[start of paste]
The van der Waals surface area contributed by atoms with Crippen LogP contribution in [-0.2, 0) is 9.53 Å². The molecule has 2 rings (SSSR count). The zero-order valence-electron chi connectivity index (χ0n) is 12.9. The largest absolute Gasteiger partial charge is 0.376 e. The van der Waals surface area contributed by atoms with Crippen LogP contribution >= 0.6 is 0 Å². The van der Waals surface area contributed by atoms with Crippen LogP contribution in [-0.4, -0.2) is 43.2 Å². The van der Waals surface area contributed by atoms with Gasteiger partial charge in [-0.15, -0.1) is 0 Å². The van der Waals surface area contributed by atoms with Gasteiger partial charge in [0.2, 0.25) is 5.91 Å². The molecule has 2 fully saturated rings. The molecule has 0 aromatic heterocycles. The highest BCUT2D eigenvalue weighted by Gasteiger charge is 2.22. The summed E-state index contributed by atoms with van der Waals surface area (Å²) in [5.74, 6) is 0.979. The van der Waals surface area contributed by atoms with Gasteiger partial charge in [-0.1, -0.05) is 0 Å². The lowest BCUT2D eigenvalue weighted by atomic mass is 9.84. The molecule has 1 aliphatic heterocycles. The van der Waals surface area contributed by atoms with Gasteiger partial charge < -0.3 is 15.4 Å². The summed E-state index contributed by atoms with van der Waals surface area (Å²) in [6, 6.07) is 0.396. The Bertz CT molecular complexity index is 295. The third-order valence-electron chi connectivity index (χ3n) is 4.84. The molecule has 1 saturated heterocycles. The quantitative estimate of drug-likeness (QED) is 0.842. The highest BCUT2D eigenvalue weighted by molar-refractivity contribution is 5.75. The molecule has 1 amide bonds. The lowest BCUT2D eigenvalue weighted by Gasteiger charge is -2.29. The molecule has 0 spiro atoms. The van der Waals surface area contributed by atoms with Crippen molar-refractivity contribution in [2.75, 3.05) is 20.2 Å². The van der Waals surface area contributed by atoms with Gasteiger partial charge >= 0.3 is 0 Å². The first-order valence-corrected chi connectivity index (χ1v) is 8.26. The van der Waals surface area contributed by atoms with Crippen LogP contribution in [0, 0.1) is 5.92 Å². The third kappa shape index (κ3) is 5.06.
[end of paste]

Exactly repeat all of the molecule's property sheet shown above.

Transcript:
The van der Waals surface area contributed by atoms with Crippen LogP contribution in [-0.2, 0) is 9.53 Å². The molecule has 2 rings (SSSR count). The zero-order valence-electron chi connectivity index (χ0n) is 12.9. The largest absolute Gasteiger partial charge is 0.376 e. The van der Waals surface area contributed by atoms with Crippen LogP contribution >= 0.6 is 0 Å². The van der Waals surface area contributed by atoms with Crippen LogP contribution in [-0.4, -0.2) is 43.2 Å². The van der Waals surface area contributed by atoms with Gasteiger partial charge in [-0.15, -0.1) is 0 Å². The van der Waals surface area contributed by atoms with Gasteiger partial charge in [0.2, 0.25) is 5.91 Å². The molecule has 2 fully saturated rings. The molecule has 0 aromatic heterocycles. The highest BCUT2D eigenvalue weighted by Gasteiger charge is 2.22. The summed E-state index contributed by atoms with van der Waals surface area (Å²) in [5.74, 6) is 0.979. The van der Waals surface area contributed by atoms with Gasteiger partial charge in [-0.1, -0.05) is 0 Å². The lowest BCUT2D eigenvalue weighted by atomic mass is 9.84. The molecule has 1 aliphatic heterocycles. The van der Waals surface area contributed by atoms with Gasteiger partial charge < -0.3 is 15.4 Å². The summed E-state index contributed by atoms with van der Waals surface area (Å²) in [6, 6.07) is 0.396. The Bertz CT molecular complexity index is 295. The third-order valence-electron chi connectivity index (χ3n) is 4.84. The molecule has 1 saturated heterocycles. The quantitative estimate of drug-likeness (QED) is 0.842. The highest BCUT2D eigenvalue weighted by molar-refractivity contribution is 5.75. The molecule has 1 amide bonds. The lowest BCUT2D eigenvalue weighted by Gasteiger charge is -2.29. The molecule has 0 spiro atoms. The van der Waals surface area contributed by atoms with Crippen molar-refractivity contribution in [2.75, 3.05) is 20.2 Å². The van der Waals surface area contributed by atoms with Gasteiger partial charge >= 0.3 is 0 Å². The first-order valence-corrected chi connectivity index (χ1v) is 8.26. The van der Waals surface area contributed by atoms with Crippen LogP contribution in [0, 0.1) is 5.92 Å². The third kappa shape index (κ3) is 5.06.